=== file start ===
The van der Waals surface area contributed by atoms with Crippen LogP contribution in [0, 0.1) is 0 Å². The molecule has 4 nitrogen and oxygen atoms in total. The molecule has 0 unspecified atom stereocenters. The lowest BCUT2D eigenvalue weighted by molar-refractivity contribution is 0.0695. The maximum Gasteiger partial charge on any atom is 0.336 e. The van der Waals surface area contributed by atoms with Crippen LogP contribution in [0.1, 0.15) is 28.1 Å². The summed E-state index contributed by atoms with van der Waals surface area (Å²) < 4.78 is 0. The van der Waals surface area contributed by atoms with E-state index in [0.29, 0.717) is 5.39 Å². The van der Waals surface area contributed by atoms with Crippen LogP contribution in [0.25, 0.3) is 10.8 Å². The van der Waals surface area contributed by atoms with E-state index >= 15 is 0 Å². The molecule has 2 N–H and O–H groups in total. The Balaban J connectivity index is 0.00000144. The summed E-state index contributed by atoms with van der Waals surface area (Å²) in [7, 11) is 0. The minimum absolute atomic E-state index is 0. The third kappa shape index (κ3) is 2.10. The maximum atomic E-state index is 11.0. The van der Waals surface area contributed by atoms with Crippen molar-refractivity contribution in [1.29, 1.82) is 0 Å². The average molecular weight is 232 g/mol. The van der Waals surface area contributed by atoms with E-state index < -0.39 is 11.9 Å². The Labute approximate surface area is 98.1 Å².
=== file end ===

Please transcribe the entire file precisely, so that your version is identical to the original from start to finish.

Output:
The van der Waals surface area contributed by atoms with Crippen LogP contribution in [0, 0.1) is 0 Å². The molecule has 4 nitrogen and oxygen atoms in total. The molecule has 0 unspecified atom stereocenters. The lowest BCUT2D eigenvalue weighted by molar-refractivity contribution is 0.0695. The maximum Gasteiger partial charge on any atom is 0.336 e. The van der Waals surface area contributed by atoms with Crippen LogP contribution in [0.1, 0.15) is 28.1 Å². The summed E-state index contributed by atoms with van der Waals surface area (Å²) < 4.78 is 0. The van der Waals surface area contributed by atoms with E-state index in [0.29, 0.717) is 5.39 Å². The van der Waals surface area contributed by atoms with Crippen LogP contribution in [0.25, 0.3) is 10.8 Å². The van der Waals surface area contributed by atoms with E-state index >= 15 is 0 Å². The molecule has 2 N–H and O–H groups in total. The Balaban J connectivity index is 0.00000144. The summed E-state index contributed by atoms with van der Waals surface area (Å²) in [7, 11) is 0. The minimum absolute atomic E-state index is 0. The third kappa shape index (κ3) is 2.10. The maximum atomic E-state index is 11.0. The van der Waals surface area contributed by atoms with Crippen molar-refractivity contribution in [1.29, 1.82) is 0 Å². The average molecular weight is 232 g/mol. The van der Waals surface area contributed by atoms with E-state index < -0.39 is 11.9 Å². The Labute approximate surface area is 98.1 Å².